Ilyana Kuziemko, an economics professor at Princeton, and Ebonya Washington, an economics professor at Yale, present new evidence to explain what they call “one of the largest and most debated partisan shifts in a modern democracy.” Despite decades of study, scholars have yet to reach a consensus as to why white Southerners left the Democratic Party and joined the GOP during the second half of the 20th century.
Much of the academic research to date points to two driving factors: 1) the Democratic Party’s support for 1960s civil rights legislation and 2) economic development within the region, which resulted in white people making more money and turning away from the political party that supports economic redistribution policies.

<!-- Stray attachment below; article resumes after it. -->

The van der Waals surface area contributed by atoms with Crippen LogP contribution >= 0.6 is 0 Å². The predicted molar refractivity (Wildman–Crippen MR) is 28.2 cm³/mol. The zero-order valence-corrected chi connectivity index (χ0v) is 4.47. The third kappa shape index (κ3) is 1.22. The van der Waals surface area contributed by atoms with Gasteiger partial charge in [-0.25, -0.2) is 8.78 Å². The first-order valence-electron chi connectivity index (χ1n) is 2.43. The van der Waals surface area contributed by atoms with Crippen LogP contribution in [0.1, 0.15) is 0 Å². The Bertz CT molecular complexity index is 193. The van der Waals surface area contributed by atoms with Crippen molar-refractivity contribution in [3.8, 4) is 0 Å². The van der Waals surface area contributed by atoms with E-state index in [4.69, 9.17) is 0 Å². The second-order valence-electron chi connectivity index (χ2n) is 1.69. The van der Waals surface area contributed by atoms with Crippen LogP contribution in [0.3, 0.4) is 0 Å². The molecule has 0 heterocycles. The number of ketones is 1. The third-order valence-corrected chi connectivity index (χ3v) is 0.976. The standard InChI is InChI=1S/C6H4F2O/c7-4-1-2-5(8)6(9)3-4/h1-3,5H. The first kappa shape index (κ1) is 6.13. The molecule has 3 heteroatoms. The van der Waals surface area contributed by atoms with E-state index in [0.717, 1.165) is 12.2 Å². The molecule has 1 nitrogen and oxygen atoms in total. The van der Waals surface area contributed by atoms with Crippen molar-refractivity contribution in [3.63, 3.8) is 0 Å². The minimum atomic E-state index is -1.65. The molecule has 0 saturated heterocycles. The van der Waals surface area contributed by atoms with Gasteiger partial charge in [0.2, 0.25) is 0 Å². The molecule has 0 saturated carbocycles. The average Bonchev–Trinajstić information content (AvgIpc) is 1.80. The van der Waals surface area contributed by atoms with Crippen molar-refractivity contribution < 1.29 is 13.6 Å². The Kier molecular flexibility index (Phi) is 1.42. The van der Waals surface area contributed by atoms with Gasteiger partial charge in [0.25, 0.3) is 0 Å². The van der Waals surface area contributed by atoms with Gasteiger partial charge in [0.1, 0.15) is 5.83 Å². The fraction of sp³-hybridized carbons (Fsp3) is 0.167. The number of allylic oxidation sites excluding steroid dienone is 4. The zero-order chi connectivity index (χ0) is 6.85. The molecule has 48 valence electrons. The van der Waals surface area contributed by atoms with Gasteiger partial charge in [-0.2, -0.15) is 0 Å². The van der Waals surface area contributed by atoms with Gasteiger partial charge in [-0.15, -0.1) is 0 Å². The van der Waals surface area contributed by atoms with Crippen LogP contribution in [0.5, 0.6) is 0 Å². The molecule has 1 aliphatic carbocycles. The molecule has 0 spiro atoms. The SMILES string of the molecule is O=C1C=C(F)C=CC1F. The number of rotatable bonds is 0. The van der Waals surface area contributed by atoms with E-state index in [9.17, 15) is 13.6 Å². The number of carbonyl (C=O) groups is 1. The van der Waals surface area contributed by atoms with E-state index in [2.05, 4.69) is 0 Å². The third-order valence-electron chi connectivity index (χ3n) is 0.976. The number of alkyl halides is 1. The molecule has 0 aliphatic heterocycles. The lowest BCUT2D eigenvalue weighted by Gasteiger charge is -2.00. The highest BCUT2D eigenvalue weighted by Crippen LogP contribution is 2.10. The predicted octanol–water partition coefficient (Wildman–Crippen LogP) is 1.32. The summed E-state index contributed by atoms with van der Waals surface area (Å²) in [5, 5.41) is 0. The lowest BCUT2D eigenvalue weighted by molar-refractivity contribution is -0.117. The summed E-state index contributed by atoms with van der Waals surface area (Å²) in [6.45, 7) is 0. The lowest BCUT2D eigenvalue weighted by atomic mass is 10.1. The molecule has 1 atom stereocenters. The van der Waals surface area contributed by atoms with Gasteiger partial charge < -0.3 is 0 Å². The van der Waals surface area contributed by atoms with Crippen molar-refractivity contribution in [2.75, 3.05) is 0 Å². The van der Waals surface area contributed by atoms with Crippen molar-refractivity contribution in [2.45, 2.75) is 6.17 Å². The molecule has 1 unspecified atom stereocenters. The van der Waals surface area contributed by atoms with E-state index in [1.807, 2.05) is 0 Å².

Research showing that civil rights legislation was the motivating factor has tended to rely more heavily on qualitative data while a lot of the research suggesting other factors played a leading role rely more on quantitative analyses, the authors explain. This study, based on newly available poll data, takes a quantitative approach and finds that anti-black attitudes were the primary reason for the shift.
Kuziemko and Washington characterize Southern whites as “racially conservative” if they said no to the following question, starting in 1958: “Between now and … [election] … there will be much discussion about the qualifications of presidential candidates. If your party nominated a well-qualified man for president, would you vote for him if he happened to be a Negro?” (In more recent years, that question was altered to ask whether the respondent would vote for a qualified person who happened to be black.)